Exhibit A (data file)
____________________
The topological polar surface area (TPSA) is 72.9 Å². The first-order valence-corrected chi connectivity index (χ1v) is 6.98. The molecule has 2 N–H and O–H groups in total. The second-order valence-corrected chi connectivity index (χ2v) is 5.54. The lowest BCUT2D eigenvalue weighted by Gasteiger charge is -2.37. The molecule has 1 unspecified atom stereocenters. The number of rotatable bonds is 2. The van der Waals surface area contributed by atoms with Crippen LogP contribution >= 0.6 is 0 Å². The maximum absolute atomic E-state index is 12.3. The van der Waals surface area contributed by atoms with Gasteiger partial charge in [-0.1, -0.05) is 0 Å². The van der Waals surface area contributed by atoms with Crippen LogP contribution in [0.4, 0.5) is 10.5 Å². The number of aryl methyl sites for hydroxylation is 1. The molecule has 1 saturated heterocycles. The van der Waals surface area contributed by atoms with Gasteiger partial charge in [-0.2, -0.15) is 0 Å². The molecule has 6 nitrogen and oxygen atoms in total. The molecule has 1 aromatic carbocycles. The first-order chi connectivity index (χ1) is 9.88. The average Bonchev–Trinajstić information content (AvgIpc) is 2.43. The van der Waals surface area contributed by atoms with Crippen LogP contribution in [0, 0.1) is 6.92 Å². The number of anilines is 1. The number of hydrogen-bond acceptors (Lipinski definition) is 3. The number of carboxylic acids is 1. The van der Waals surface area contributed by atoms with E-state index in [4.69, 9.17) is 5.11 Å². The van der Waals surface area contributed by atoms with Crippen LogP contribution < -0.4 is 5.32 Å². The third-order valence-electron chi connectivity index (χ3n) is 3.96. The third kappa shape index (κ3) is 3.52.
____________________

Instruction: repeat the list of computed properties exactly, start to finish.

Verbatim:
The topological polar surface area (TPSA) is 72.9 Å². The first-order valence-corrected chi connectivity index (χ1v) is 6.98. The molecule has 2 N–H and O–H groups in total. The second-order valence-corrected chi connectivity index (χ2v) is 5.54. The lowest BCUT2D eigenvalue weighted by Gasteiger charge is -2.37. The molecule has 1 unspecified atom stereocenters. The number of rotatable bonds is 2. The van der Waals surface area contributed by atoms with Crippen LogP contribution >= 0.6 is 0 Å². The maximum absolute atomic E-state index is 12.3. The van der Waals surface area contributed by atoms with Gasteiger partial charge in [-0.1, -0.05) is 0 Å². The van der Waals surface area contributed by atoms with Crippen LogP contribution in [0.4, 0.5) is 10.5 Å². The number of aryl methyl sites for hydroxylation is 1. The molecule has 1 saturated heterocycles. The van der Waals surface area contributed by atoms with Gasteiger partial charge in [-0.2, -0.15) is 0 Å². The molecule has 6 nitrogen and oxygen atoms in total. The molecule has 1 aromatic carbocycles. The first-order chi connectivity index (χ1) is 9.88. The average Bonchev–Trinajstić information content (AvgIpc) is 2.43. The van der Waals surface area contributed by atoms with Crippen LogP contribution in [0, 0.1) is 6.92 Å². The number of anilines is 1. The number of hydrogen-bond acceptors (Lipinski definition) is 3. The number of carboxylic acids is 1. The van der Waals surface area contributed by atoms with E-state index in [4.69, 9.17) is 5.11 Å². The van der Waals surface area contributed by atoms with Crippen LogP contribution < -0.4 is 5.32 Å². The third-order valence-electron chi connectivity index (χ3n) is 3.96. The third kappa shape index (κ3) is 3.52.